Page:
An honest confession, if I may: I didn't care much for Valet's previous record, Blood is Clean. Why? Can't quite say, really. Sometimes one cannot fully vocalize their aesthetic decisions, and in such cases, why overanalyze? Accept you feel a certain way and move on. I always prefer to give a band or an artist the benefit of the doubt; after all, an unsatisfying record doth not an unsatisfying career make.
And such is true with Valet. My feelings for Blood is Clean bear no influence on my feelings for Naked Acid, because I find Honey Owens' latest creation to be a beautiful, seamless collection of modern prog-rock and impressive ambient drone. Heck, before I heard one note I had a feeling it was thus so by judging the cover; it certainly looks like an obscure prog-rock record from 1973, no?
Set those things aside, my friends. How it sounds is much more important than how you think it should sound. Naked Acid sounds exactly as you think it should sound, though, so I think I wasted your time with that last sentence. Honey is a visionary, and her songs are big, beautiful, droning things, but within those big drones are many little themes, insuring a captive listening experience and a sound that never grows dull or monotonous. I like that she starts songs one way and then finishes them another. I like that she throws in beats at the end of an album's worth of psych-rock and experimental drone. Thus, I could say, "I really like the electronica dance element found Valet's new record," and I would piss off the po-faced art-rock loving types who have heard only one or two songs without actually hearing the entire record, but I would be correct, because "Streets" is a nice little electronica/dance-style number, though done in a way that is oh-so-Valet.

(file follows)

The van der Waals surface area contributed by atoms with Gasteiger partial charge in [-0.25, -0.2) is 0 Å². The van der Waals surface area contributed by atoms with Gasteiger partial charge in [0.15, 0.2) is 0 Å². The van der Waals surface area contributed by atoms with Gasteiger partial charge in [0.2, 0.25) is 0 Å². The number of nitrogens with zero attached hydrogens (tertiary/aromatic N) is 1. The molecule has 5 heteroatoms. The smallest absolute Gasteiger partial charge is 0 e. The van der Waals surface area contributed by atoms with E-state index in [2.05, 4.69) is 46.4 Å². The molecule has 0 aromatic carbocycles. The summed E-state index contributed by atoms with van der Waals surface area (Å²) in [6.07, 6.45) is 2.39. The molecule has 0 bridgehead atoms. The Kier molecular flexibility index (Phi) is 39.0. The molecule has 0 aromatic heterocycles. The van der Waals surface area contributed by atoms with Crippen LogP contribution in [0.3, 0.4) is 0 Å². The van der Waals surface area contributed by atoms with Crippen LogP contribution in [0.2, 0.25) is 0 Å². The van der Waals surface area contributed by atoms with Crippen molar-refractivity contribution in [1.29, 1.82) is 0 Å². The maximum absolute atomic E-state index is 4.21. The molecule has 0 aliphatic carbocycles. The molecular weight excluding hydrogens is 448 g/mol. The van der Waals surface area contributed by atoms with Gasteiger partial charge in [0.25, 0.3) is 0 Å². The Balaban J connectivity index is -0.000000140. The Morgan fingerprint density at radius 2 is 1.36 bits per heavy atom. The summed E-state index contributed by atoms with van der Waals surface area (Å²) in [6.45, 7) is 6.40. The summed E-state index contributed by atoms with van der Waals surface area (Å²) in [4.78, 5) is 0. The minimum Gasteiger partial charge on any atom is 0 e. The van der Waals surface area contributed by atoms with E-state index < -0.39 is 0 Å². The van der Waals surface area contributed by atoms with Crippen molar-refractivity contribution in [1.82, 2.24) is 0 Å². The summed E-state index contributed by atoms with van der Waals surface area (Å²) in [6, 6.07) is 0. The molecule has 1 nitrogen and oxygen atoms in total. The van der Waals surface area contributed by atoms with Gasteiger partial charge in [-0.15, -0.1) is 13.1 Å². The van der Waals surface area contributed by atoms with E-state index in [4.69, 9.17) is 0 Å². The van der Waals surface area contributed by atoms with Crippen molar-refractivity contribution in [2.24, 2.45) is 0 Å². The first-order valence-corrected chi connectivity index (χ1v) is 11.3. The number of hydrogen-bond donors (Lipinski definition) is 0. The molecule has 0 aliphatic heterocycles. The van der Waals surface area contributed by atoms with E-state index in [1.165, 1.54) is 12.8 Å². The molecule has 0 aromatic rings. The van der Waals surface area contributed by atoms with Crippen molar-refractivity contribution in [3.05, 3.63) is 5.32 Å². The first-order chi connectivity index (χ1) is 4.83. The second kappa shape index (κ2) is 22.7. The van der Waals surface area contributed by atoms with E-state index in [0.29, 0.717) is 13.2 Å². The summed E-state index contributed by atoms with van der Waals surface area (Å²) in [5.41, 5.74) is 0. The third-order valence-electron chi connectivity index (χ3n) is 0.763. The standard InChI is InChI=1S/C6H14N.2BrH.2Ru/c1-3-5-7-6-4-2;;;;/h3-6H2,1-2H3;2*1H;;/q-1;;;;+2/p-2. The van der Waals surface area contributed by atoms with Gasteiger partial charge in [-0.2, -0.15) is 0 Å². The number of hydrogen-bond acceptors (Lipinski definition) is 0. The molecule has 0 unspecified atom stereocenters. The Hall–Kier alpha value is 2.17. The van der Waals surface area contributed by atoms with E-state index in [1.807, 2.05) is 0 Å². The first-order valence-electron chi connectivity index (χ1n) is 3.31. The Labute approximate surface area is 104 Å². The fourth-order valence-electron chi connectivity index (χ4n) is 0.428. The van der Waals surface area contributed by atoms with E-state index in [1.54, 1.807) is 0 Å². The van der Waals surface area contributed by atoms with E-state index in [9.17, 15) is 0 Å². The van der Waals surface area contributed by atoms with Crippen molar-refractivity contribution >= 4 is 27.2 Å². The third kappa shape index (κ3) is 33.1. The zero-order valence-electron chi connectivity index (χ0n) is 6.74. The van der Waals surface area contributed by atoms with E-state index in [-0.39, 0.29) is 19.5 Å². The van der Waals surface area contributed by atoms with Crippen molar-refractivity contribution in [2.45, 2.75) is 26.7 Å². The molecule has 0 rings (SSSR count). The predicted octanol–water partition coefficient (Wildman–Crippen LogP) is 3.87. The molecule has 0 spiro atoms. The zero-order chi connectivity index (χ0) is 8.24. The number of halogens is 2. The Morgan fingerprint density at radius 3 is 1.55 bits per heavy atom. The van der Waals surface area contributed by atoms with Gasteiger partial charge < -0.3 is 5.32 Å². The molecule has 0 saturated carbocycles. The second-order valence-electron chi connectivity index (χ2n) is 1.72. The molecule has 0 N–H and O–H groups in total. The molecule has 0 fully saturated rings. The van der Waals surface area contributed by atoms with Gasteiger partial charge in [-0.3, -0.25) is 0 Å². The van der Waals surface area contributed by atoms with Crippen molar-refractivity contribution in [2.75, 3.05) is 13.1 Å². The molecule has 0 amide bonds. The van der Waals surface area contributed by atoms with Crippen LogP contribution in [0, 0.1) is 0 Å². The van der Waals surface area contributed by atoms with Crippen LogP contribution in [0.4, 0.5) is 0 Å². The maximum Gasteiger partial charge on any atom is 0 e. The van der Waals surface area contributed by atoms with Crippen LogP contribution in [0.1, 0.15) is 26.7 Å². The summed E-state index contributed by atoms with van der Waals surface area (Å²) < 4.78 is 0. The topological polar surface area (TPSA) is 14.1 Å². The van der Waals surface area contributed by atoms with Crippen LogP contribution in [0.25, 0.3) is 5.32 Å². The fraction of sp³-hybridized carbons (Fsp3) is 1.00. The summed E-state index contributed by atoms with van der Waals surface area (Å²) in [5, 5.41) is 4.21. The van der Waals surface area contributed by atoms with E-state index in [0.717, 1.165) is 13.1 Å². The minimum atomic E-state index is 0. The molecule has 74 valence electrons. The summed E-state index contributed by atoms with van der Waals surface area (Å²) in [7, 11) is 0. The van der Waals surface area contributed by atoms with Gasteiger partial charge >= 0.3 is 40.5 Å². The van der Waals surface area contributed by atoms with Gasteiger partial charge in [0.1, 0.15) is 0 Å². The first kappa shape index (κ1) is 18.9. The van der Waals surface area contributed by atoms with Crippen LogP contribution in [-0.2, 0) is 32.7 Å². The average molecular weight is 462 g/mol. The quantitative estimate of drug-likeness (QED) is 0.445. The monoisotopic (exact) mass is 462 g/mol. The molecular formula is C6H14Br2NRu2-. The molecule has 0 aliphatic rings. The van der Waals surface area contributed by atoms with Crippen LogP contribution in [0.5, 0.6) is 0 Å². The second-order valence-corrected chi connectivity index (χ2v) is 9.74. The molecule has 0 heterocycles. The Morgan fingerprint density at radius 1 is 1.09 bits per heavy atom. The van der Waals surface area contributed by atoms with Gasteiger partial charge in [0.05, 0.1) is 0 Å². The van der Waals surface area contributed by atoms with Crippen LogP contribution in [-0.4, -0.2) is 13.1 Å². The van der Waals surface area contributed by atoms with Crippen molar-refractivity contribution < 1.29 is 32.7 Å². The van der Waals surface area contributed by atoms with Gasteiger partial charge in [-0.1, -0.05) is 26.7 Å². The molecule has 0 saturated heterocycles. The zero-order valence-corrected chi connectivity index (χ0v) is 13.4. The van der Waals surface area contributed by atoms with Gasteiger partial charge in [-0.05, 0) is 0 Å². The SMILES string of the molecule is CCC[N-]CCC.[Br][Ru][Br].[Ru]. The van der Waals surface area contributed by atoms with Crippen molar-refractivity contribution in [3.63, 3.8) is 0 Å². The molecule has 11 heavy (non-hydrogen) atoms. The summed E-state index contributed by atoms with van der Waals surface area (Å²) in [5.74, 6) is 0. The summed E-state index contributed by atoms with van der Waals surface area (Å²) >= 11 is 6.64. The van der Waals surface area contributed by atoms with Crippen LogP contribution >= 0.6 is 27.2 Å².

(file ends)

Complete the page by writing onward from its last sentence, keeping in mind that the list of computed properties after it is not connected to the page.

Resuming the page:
Mainly, though, I like how Naked Acid is just mind-meltingly beautiful. Sometimes love's reasoning is simple...
Listen To: "Kehaar"
Naked Acid is available now on Kranky
Labels: Kranky Records, Reviews V, Valet